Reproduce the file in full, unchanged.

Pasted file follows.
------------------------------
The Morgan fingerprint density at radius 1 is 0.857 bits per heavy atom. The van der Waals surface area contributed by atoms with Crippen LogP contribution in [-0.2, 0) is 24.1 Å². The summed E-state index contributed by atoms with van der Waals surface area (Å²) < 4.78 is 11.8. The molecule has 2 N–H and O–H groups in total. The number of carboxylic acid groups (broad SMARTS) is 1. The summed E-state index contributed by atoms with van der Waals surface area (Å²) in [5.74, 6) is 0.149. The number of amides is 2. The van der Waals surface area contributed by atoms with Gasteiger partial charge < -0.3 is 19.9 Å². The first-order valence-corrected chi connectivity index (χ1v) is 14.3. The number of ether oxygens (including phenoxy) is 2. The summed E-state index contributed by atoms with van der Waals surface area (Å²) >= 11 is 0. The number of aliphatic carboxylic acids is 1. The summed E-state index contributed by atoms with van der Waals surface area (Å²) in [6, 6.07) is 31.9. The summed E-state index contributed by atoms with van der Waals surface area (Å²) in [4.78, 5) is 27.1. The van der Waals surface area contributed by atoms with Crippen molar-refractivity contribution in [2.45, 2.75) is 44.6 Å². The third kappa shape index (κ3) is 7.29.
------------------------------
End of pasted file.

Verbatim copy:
The Morgan fingerprint density at radius 1 is 0.857 bits per heavy atom. The van der Waals surface area contributed by atoms with Crippen LogP contribution in [-0.2, 0) is 24.1 Å². The summed E-state index contributed by atoms with van der Waals surface area (Å²) < 4.78 is 11.8. The molecule has 2 N–H and O–H groups in total. The number of carboxylic acid groups (broad SMARTS) is 1. The summed E-state index contributed by atoms with van der Waals surface area (Å²) in [5.74, 6) is 0.149. The number of amides is 2. The van der Waals surface area contributed by atoms with Gasteiger partial charge < -0.3 is 19.9 Å². The first-order valence-corrected chi connectivity index (χ1v) is 14.3. The number of ether oxygens (including phenoxy) is 2. The summed E-state index contributed by atoms with van der Waals surface area (Å²) >= 11 is 0. The number of aliphatic carboxylic acids is 1. The summed E-state index contributed by atoms with van der Waals surface area (Å²) in [6, 6.07) is 31.9. The summed E-state index contributed by atoms with van der Waals surface area (Å²) in [4.78, 5) is 27.1. The van der Waals surface area contributed by atoms with Crippen molar-refractivity contribution in [2.45, 2.75) is 44.6 Å². The third kappa shape index (κ3) is 7.29.